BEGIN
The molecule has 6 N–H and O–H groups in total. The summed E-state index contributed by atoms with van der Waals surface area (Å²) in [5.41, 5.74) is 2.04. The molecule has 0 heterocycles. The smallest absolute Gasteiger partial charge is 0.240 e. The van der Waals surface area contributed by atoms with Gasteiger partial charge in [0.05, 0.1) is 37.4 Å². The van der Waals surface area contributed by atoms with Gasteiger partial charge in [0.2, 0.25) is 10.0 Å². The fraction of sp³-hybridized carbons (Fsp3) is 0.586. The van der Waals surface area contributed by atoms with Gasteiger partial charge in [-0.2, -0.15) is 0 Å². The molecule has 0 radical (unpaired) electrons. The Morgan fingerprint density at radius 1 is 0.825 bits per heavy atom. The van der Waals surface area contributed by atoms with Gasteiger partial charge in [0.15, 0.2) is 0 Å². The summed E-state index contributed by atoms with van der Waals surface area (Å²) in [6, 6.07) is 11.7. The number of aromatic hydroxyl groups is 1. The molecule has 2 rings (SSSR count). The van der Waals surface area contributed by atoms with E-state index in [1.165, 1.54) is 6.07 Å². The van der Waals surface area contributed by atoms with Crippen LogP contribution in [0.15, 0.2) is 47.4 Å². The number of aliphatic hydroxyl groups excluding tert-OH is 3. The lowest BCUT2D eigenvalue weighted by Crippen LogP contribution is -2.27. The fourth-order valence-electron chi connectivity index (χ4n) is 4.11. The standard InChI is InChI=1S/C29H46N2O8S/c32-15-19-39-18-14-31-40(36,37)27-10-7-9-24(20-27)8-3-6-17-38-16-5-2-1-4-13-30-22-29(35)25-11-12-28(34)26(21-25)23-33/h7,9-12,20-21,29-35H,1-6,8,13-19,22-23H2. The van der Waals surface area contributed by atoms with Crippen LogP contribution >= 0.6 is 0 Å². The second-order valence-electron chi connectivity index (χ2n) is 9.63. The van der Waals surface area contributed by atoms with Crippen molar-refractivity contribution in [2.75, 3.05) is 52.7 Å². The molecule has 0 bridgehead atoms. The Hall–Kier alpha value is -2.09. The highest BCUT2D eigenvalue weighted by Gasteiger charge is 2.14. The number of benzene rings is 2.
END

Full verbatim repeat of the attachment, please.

The molecule has 6 N–H and O–H groups in total. The summed E-state index contributed by atoms with van der Waals surface area (Å²) in [5.41, 5.74) is 2.04. The molecule has 0 heterocycles. The smallest absolute Gasteiger partial charge is 0.240 e. The van der Waals surface area contributed by atoms with Gasteiger partial charge in [0.05, 0.1) is 37.4 Å². The van der Waals surface area contributed by atoms with Gasteiger partial charge in [0.2, 0.25) is 10.0 Å². The fraction of sp³-hybridized carbons (Fsp3) is 0.586. The van der Waals surface area contributed by atoms with Gasteiger partial charge in [-0.2, -0.15) is 0 Å². The molecule has 0 radical (unpaired) electrons. The Morgan fingerprint density at radius 1 is 0.825 bits per heavy atom. The van der Waals surface area contributed by atoms with Gasteiger partial charge in [0.15, 0.2) is 0 Å². The summed E-state index contributed by atoms with van der Waals surface area (Å²) in [6, 6.07) is 11.7. The number of aromatic hydroxyl groups is 1. The molecule has 2 rings (SSSR count). The van der Waals surface area contributed by atoms with E-state index in [1.165, 1.54) is 6.07 Å². The van der Waals surface area contributed by atoms with Crippen LogP contribution in [0.15, 0.2) is 47.4 Å². The number of aliphatic hydroxyl groups excluding tert-OH is 3. The lowest BCUT2D eigenvalue weighted by Crippen LogP contribution is -2.27. The fourth-order valence-electron chi connectivity index (χ4n) is 4.11. The standard InChI is InChI=1S/C29H46N2O8S/c32-15-19-39-18-14-31-40(36,37)27-10-7-9-24(20-27)8-3-6-17-38-16-5-2-1-4-13-30-22-29(35)25-11-12-28(34)26(21-25)23-33/h7,9-12,20-21,29-35H,1-6,8,13-19,22-23H2. The van der Waals surface area contributed by atoms with Crippen LogP contribution >= 0.6 is 0 Å². The second-order valence-electron chi connectivity index (χ2n) is 9.63. The van der Waals surface area contributed by atoms with Crippen molar-refractivity contribution in [2.75, 3.05) is 52.7 Å². The molecule has 0 bridgehead atoms. The Hall–Kier alpha value is -2.09. The highest BCUT2D eigenvalue weighted by Gasteiger charge is 2.14. The number of benzene rings is 2.